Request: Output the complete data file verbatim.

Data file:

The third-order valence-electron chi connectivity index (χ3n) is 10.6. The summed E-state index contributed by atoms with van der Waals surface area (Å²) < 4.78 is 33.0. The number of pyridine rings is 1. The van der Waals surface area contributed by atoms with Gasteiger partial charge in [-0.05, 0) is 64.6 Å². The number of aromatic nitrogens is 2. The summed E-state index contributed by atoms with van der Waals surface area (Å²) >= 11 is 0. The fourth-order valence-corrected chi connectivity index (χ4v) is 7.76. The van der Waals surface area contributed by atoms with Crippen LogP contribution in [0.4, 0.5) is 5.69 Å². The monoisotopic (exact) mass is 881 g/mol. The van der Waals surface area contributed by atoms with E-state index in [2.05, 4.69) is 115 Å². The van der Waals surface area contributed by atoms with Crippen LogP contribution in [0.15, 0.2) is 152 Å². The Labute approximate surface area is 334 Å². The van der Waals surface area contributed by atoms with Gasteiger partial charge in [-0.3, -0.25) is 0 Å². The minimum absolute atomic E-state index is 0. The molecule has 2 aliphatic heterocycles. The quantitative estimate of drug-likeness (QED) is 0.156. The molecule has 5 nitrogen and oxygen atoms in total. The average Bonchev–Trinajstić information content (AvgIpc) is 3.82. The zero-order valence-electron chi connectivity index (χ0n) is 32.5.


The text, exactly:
The third-order valence-electron chi connectivity index (χ3n) is 10.6. The summed E-state index contributed by atoms with van der Waals surface area (Å²) < 4.78 is 33.0. The number of pyridine rings is 1. The van der Waals surface area contributed by atoms with Gasteiger partial charge in [-0.05, 0) is 64.6 Å². The number of aromatic nitrogens is 2. The summed E-state index contributed by atoms with van der Waals surface area (Å²) >= 11 is 0. The fourth-order valence-corrected chi connectivity index (χ4v) is 7.76. The van der Waals surface area contributed by atoms with Crippen LogP contribution in [0.4, 0.5) is 5.69 Å². The monoisotopic (exact) mass is 881 g/mol. The van der Waals surface area contributed by atoms with E-state index in [2.05, 4.69) is 115 Å². The van der Waals surface area contributed by atoms with Crippen LogP contribution in [0.15, 0.2) is 152 Å². The Labute approximate surface area is 334 Å². The van der Waals surface area contributed by atoms with Gasteiger partial charge in [-0.3, -0.25) is 0 Å². The minimum absolute atomic E-state index is 0. The molecule has 2 aliphatic heterocycles. The quantitative estimate of drug-likeness (QED) is 0.156. The molecule has 5 nitrogen and oxygen atoms in total. The average Bonchev–Trinajstić information content (AvgIpc) is 3.82. The zero-order valence-electron chi connectivity index (χ0n) is 32.5.